US online retailer Amazon's pricing policy for its third-party traders in Germany is being investigated by antitrust authorities.
A clause bans traders signed up to its Marketplace platform from offering products elsewhere for cheaper - including in their own online shops.
The Federal Cartel Office is to question 2,400 people who sell their products directly to Amazon customers.
It said the company may be breaching antitrust rules.
"Amazon's price parity clause - which denies traders the freedom of offering a product cheaper elsewhere - may breach general cartel rules," said the FCO's head Andreas Mundt.
"This is particularly the case if restricting a trader's price-setting freedom also hampers competition between different internet market places."
If the e-commerce giant is found to be in breach of antitrust rules, it could be forced to drop the clause.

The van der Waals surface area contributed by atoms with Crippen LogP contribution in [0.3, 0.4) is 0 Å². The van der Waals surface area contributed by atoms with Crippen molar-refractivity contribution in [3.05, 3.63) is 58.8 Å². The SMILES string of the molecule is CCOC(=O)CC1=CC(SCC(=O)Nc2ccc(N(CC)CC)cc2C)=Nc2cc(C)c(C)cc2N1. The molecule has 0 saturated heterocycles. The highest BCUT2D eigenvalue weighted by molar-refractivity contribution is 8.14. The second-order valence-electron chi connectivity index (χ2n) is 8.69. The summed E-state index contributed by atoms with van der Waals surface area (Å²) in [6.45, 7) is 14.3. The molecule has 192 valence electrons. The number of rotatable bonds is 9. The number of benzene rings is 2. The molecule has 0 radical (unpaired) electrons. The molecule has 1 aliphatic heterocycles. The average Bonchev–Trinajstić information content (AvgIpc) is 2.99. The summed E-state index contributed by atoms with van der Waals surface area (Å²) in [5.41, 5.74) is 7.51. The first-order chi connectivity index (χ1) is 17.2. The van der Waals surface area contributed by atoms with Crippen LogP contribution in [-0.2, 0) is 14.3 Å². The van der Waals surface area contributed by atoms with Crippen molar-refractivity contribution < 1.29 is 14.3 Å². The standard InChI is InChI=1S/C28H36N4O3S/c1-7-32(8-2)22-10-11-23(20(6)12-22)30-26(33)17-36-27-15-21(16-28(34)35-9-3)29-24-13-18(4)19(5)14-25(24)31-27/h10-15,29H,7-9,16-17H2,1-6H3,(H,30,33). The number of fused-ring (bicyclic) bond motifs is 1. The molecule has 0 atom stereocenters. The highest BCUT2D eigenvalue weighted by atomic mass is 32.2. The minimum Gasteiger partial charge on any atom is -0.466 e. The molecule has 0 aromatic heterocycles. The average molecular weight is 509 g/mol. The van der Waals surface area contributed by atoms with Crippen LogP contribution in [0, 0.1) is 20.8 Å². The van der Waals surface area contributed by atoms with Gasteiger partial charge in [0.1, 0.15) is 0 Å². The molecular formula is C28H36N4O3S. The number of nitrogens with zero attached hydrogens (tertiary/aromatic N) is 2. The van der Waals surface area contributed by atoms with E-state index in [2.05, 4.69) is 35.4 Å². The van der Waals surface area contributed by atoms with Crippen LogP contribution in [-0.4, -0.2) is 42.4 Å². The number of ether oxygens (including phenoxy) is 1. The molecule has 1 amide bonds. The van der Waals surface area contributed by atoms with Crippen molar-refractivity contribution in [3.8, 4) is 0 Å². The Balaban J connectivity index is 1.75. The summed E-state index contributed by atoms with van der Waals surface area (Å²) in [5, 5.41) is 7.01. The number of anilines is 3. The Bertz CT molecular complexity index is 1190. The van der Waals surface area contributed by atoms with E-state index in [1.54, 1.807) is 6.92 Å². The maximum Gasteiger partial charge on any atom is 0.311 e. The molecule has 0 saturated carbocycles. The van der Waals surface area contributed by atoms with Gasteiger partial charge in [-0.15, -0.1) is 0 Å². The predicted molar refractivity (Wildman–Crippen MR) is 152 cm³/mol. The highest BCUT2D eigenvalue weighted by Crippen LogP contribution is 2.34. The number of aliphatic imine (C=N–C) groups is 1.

Amazon declined to comment to the BBC.
The inquiry comes just days after a TV documentary showed Amazon's seasonal workers in Germany being harassed by security guards.
Last week, German authorities asked the retailer to explain the documentary, filmed by state broadcaster ARD, which said employees' rooms were searched, they were frisked at breakfast and constantly watched.
Employment Minister Ursula von der Leyen said some employment agencies could lose their operating licences.
In a statement, Amazon said it would follow up complaints.